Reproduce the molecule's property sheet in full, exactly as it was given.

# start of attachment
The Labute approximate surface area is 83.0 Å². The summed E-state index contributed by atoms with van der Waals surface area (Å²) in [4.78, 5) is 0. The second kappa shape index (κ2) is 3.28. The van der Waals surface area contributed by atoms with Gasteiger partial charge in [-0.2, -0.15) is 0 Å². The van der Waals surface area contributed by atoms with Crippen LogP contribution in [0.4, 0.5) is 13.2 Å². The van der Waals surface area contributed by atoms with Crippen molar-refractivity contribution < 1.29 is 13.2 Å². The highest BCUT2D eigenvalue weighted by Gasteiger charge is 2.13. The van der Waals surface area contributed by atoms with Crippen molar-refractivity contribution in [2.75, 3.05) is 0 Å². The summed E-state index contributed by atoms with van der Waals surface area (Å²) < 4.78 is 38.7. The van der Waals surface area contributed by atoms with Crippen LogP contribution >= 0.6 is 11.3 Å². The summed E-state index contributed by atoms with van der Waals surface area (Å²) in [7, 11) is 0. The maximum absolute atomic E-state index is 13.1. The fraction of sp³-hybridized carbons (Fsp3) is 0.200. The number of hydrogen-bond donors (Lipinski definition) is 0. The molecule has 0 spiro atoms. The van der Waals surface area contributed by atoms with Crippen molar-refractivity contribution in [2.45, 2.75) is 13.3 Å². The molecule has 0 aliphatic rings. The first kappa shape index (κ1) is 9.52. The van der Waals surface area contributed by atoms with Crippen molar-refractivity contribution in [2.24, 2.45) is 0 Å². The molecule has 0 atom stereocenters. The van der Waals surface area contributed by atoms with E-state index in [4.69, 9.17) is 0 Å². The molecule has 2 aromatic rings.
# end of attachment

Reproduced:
The Labute approximate surface area is 83.0 Å². The summed E-state index contributed by atoms with van der Waals surface area (Å²) in [4.78, 5) is 0. The second kappa shape index (κ2) is 3.28. The van der Waals surface area contributed by atoms with Gasteiger partial charge in [-0.2, -0.15) is 0 Å². The van der Waals surface area contributed by atoms with Crippen LogP contribution in [0.4, 0.5) is 13.2 Å². The van der Waals surface area contributed by atoms with Crippen molar-refractivity contribution < 1.29 is 13.2 Å². The highest BCUT2D eigenvalue weighted by Gasteiger charge is 2.13. The van der Waals surface area contributed by atoms with Crippen molar-refractivity contribution in [2.75, 3.05) is 0 Å². The summed E-state index contributed by atoms with van der Waals surface area (Å²) < 4.78 is 38.7. The van der Waals surface area contributed by atoms with Crippen LogP contribution >= 0.6 is 11.3 Å². The summed E-state index contributed by atoms with van der Waals surface area (Å²) in [7, 11) is 0. The maximum absolute atomic E-state index is 13.1. The fraction of sp³-hybridized carbons (Fsp3) is 0.200. The number of hydrogen-bond donors (Lipinski definition) is 0. The molecule has 0 spiro atoms. The van der Waals surface area contributed by atoms with Crippen molar-refractivity contribution in [2.45, 2.75) is 13.3 Å². The molecule has 0 aliphatic rings. The first kappa shape index (κ1) is 9.52. The van der Waals surface area contributed by atoms with Crippen molar-refractivity contribution in [2.24, 2.45) is 0 Å². The molecule has 0 atom stereocenters. The van der Waals surface area contributed by atoms with E-state index in [4.69, 9.17) is 0 Å². The molecule has 2 aromatic rings.